What You Need to Know About Universal Life Insurance

Term life insurance is a short-term contract between you and your life insurance company that provides death benefits to your loved ones if you pass away while the contract is in effect. Whole life insurance offers the same benefit without an expiration date. Whole life also accumulates cash value as you pay premiums. So, what is universal life insurance? Here’s what you need to know about it.

Universal life insurance is permanent.

Term life insurance has an expiration date. Universal life insurance, like whole life insurance, is permanent. If the insured pays their monthly premiums, their beneficiaries should receive a death benefit when they pass on. The benefit amount will be determined by how much coverage is purchased. Most insurance companies have several options in that area.

The insurance company cannot cancel permanent life insurance unless the insured fails to make payments or is dishonest on their initial application. The company cannot cancel a policy if the insured starts smoking, gets sick, or buys other life insurance. The policy will remain intact through all these scenarios.  

Universal life insurance has a cash value.

Universal life insurance is an investment, not an expense. It accumulates cash value each time the insured pays their monthly premium. Term life insurance doesn’t do that. With universal life, a portion of the premium goes towards administrative fees. The rest is applied to the cash value of the policy. That cash value is an asset that can be used by the insured as: 

  • Surrender value: If the insured decides to cancel the policy, the cash value becomes the “surrender value” of the policy. That’s the amount the insured will receive back in cash after the cancellation is processed.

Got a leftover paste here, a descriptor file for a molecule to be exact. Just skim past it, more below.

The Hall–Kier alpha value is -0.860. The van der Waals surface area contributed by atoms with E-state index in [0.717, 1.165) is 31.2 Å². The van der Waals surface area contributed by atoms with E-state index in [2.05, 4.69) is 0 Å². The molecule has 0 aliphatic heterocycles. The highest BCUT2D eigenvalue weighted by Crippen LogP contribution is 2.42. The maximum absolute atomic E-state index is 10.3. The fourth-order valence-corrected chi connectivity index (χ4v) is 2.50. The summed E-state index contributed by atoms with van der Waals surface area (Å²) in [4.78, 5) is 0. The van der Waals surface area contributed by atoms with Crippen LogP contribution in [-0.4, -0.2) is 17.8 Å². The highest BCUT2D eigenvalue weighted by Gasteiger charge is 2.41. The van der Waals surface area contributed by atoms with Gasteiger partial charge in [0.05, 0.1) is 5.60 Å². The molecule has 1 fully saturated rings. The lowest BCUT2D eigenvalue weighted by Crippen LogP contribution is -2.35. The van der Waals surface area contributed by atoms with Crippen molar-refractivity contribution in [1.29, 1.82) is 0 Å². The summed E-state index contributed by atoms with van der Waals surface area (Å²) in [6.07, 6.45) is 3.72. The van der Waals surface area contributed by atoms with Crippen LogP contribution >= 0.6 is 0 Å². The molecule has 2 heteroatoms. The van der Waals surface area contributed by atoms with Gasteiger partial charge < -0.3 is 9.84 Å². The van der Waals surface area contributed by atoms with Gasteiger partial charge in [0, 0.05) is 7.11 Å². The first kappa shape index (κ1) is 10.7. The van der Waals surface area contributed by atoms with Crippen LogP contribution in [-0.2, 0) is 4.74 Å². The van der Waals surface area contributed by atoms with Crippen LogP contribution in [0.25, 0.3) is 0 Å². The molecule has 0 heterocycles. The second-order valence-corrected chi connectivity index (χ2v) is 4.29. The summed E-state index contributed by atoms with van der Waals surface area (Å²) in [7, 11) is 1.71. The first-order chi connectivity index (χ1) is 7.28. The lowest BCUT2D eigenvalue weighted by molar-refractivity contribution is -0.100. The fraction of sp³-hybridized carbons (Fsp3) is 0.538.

• Loan collateral: Lenders recognize the cash value of a universal life insurance policy as an asset. The policyholder can use it as collateral for a secured loan.  
  • Premium payments: Universal life policyholders often pay extra in the early years of their contract to build cash value. That cash value can be used to pay premiums, a feature that could come in handy when the insured reaches retirement age.   

Universal life insurance is flexible.

Universal life insurance looks a lot like whole life insurance. The difference is flexibility. Policyholders can adjust their premium and death benefit during the life of the contract if their financial situation changes. That’s not an option with whole life or term life insurance. Some universal life policies also allow the insured to take withdrawals from their cash value.

Universal life insurance can be guaranteed or variable. The variable version allows the insured to invest their cash value in stocks and bonds. That adds an element of risk but could significantly increase the cash value if the money is invested properly. Speak with an insurance agent or an investment advisor before making those investment decisions.    

Universal life insurance has a maturity date.

Universal life insurance policies don’t expire but come with a maturity date. That’s the point when the insured essentially “ages out” of the policy. That age is usually between 85 and 121, depending on the insurance company. Upon maturity, the policyholder will receive either the death benefit or the cash value of the policy, whichever is higher.

Maturity dates are set for an age that is beyond the average life expectancy. Living past that age could mean living without life insurance coverage. To offset that burden, policyholders should make sure they don’t draw too much of the cash value for retirement expenses or to pay premiums. If the cash value goes to zero, the policy expires.    






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